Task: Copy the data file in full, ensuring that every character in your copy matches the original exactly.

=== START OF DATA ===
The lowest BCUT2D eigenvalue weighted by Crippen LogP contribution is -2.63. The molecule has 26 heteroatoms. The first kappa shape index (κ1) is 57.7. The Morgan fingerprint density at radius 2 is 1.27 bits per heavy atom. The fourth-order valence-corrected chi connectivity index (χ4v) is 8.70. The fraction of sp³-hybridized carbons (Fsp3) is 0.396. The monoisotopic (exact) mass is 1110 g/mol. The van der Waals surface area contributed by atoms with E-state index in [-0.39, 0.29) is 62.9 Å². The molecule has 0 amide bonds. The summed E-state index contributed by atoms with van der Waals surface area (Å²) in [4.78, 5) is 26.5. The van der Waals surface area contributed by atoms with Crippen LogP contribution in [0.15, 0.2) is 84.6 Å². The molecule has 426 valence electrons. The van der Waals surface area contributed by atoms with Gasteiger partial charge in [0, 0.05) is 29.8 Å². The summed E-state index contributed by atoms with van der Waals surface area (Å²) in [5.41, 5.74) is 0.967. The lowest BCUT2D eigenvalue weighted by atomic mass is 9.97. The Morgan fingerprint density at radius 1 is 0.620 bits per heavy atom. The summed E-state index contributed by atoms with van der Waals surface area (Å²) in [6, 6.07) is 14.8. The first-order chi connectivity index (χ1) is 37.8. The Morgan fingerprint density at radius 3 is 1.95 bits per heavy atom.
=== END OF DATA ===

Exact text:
The lowest BCUT2D eigenvalue weighted by Crippen LogP contribution is -2.63. The molecule has 26 heteroatoms. The first kappa shape index (κ1) is 57.7. The Morgan fingerprint density at radius 2 is 1.27 bits per heavy atom. The fourth-order valence-corrected chi connectivity index (χ4v) is 8.70. The fraction of sp³-hybridized carbons (Fsp3) is 0.396. The monoisotopic (exact) mass is 1110 g/mol. The van der Waals surface area contributed by atoms with E-state index in [-0.39, 0.29) is 62.9 Å². The molecule has 0 amide bonds. The summed E-state index contributed by atoms with van der Waals surface area (Å²) in [4.78, 5) is 26.5. The van der Waals surface area contributed by atoms with Crippen LogP contribution in [0.15, 0.2) is 84.6 Å². The molecule has 426 valence electrons. The van der Waals surface area contributed by atoms with Gasteiger partial charge in [0, 0.05) is 29.8 Å². The summed E-state index contributed by atoms with van der Waals surface area (Å²) in [5.41, 5.74) is 0.967. The lowest BCUT2D eigenvalue weighted by atomic mass is 9.97. The Morgan fingerprint density at radius 1 is 0.620 bits per heavy atom. The summed E-state index contributed by atoms with van der Waals surface area (Å²) in [6, 6.07) is 14.8. The first-order chi connectivity index (χ1) is 37.8. The Morgan fingerprint density at radius 3 is 1.95 bits per heavy atom.